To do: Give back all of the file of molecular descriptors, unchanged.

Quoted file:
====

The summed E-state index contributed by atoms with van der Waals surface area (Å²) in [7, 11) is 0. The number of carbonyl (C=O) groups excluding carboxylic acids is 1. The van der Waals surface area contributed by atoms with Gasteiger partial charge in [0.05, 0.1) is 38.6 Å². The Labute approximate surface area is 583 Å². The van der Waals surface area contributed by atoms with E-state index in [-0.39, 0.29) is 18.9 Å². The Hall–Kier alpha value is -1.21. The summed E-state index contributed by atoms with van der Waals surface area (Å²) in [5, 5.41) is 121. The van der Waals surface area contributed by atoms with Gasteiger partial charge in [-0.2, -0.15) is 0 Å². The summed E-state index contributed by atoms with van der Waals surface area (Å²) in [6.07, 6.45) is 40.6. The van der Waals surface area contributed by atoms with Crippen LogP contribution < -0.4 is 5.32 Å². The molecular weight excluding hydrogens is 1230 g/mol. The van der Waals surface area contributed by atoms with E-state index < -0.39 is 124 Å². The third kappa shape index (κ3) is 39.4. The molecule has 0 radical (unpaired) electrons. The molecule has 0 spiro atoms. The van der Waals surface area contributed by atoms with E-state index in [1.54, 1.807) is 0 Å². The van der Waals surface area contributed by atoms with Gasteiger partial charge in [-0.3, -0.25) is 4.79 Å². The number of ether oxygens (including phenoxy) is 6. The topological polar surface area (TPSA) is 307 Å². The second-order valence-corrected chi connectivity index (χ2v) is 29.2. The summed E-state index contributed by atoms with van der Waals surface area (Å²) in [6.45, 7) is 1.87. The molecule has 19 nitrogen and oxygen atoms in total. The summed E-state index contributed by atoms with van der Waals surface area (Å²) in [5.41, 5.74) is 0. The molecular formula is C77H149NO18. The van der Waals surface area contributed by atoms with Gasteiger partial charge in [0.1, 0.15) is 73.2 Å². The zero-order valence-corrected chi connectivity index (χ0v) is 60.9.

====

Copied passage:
The summed E-state index contributed by atoms with van der Waals surface area (Å²) in [7, 11) is 0. The number of carbonyl (C=O) groups excluding carboxylic acids is 1. The van der Waals surface area contributed by atoms with Gasteiger partial charge in [0.05, 0.1) is 38.6 Å². The Labute approximate surface area is 583 Å². The van der Waals surface area contributed by atoms with E-state index in [-0.39, 0.29) is 18.9 Å². The Hall–Kier alpha value is -1.21. The summed E-state index contributed by atoms with van der Waals surface area (Å²) in [5, 5.41) is 121. The van der Waals surface area contributed by atoms with Gasteiger partial charge in [-0.2, -0.15) is 0 Å². The summed E-state index contributed by atoms with van der Waals surface area (Å²) in [6.07, 6.45) is 40.6. The van der Waals surface area contributed by atoms with Crippen LogP contribution < -0.4 is 5.32 Å². The molecular weight excluding hydrogens is 1230 g/mol. The van der Waals surface area contributed by atoms with E-state index < -0.39 is 124 Å². The third kappa shape index (κ3) is 39.4. The molecule has 0 radical (unpaired) electrons. The molecule has 0 spiro atoms. The van der Waals surface area contributed by atoms with E-state index in [1.54, 1.807) is 0 Å². The van der Waals surface area contributed by atoms with Gasteiger partial charge in [-0.3, -0.25) is 4.79 Å². The number of ether oxygens (including phenoxy) is 6. The topological polar surface area (TPSA) is 307 Å². The second-order valence-corrected chi connectivity index (χ2v) is 29.2. The summed E-state index contributed by atoms with van der Waals surface area (Å²) in [6.45, 7) is 1.87. The molecule has 19 nitrogen and oxygen atoms in total. The summed E-state index contributed by atoms with van der Waals surface area (Å²) in [5.41, 5.74) is 0. The molecular formula is C77H149NO18. The van der Waals surface area contributed by atoms with Gasteiger partial charge in [0.1, 0.15) is 73.2 Å². The zero-order valence-corrected chi connectivity index (χ0v) is 60.9.